“I need an engineer, with a background in spaceship and satellite design, who isn’t afraid to think big.” Ameohne’e pulled up an image, a sphere. Going by the scale notation is was around 6 miles across and had the Greek letter Lambda carved into one side.

Tamrat leaned closer and blinked. “Troy?” he blinked again. “You want me to build Troy?!”

Ameohne’e started to reply by Tamrat kept talking. “Alright, you know the List, so I suppose Troy isn’t too surprising. A bit more obscure.12 Also, you realize the maneuvering systems were shit, right? And the whole giant mirror thing… those kinds of AIs are STILL fiction and probably always will be. Argus we do not have. Also, I don’t think much of his politics.

“The basic idea is doable, I suppose. I mean, hollow asteroid designs as a practical matter go back to the early 21st century. But that’s not what you are looking for, is it?”

He actually stopped this time, and Ameohne’e hurried to answer. “No, it’s not. Don’t get me wrong, giant space station is cool. But I’m more interested in giant space laser.”13

“So why not the Death Star?”

Ameohne’e grinned and fiddled with the hologram controls. “Would you believe I hadn’t heard of it until last night?”14

“How the hell do you know Troy and not–”

The hologram exploded in a shower of sparks. “Also, for all its flaws — in both politics and physics — at least Troy was built with functioning armor and couldn’t be taken out with a single lucky shot.”15

Tamrat blinked at the fizzling light show. “You do have a point.”

He thought a minute. “Given modern technology, a profligate use of magic, and enough money, could probably do something in 5 years or so. Can’t imagine why you’d want it, but every Evil Overlord has to have some ridiculously over elaborate secret base, right?”

Ameohne’e grinned. “Exactly. But you have 18 months.”16

“Whaaat!”17

Ameohne’e ignored his sudden hyperventilating. “There will be bureaucrats over seeing the project. Their only job will be to make sure you have what you need, when you need it. Personnel, money, magic, you name it, you get it…”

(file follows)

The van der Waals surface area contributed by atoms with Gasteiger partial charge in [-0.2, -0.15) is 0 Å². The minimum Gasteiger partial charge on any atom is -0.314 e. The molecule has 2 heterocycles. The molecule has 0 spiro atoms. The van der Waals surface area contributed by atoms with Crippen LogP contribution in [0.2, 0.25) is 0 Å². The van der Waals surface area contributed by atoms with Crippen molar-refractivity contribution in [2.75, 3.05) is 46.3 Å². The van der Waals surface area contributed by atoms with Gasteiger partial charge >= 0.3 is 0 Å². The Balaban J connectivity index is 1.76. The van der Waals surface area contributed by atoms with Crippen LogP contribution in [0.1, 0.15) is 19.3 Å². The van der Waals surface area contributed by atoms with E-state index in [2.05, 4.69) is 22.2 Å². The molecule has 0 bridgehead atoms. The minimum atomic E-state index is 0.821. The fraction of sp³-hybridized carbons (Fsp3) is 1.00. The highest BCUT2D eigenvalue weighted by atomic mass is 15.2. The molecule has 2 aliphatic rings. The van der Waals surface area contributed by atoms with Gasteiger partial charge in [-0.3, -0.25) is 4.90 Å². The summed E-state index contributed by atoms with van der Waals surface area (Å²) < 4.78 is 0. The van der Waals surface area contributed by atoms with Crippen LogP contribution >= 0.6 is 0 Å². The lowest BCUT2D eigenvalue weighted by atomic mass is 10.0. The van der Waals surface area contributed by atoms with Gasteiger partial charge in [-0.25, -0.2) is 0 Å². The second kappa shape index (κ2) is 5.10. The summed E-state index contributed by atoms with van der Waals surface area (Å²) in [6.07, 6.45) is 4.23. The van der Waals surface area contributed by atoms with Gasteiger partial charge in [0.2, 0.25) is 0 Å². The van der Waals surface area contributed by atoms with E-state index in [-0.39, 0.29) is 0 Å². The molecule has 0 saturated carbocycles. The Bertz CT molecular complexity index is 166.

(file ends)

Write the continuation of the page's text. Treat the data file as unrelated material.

An hour later, Ameohne’e and Tamrat shook hands and left the clean room. Tamrat had mostly regained the ability to breathe normally.

If Ameohne’e figured right, it would be about six months before Cheung Bo learned about this little project.18 She was almost looking forward to the Colonel’s reaction. Almost.

Return to:
How NOT to Save the World S1E5


How NOT to Save the World (S1 E5)

Season Content Notes (incomplete): violence, anti-nonhuman bigotry, consensual violence

The triumphant heroes took their bows, and the screen faded to black. Wu shook zir head. “That was…”

“Classic.” Tracey spoke quietly, trying not to wake the child curled up in her lap.

“Not the word I was looking for. And I’m not sure how it got on your ‘Evil Overlord’ list. That trash compactor was never intended as a death trap.”

“Come on, the explosions? The laser beams you could see? The aerodynamic starships? You don’t see vids like this anymore.”

“For which blessing, I will make a large donation to the next artistic fundraiser that hits you up for money.”

“Ha.”

Tracey shifted, preparing to stand.

“Would you like me to take them to bed?”

Tracey shook her head and pushed herself up out of the person-eating couch. Ho’neheso stirred, opening their eyes to look at her a moment before snuggling back into her arms. “You’ve stood in for me too often the last few years. I’m grateful, but Ho’neheso needs me to step up and be their father again.”

Wu followed her as she carried Ho’neheso carefully to their new—and well protected—bedroom. “You never asked them to change their name.”

“No.” Tracey laid her child on their bed and pulled the covers up. “They lost so much already. As long as I could keep them hidden…”

“And what of you? You no longer need to hide who you are.” They started back down the hallway towards Tracey’s rooms. “Taking an Anglo name made sense when you wanted to move unnoticed in North America. Even with the tribes reclaiming so much of their land, Anglo is still the ‘norm’ north of Mexico.”

Tracey grunted. Wu only stated the obvious when zi was building towards something big.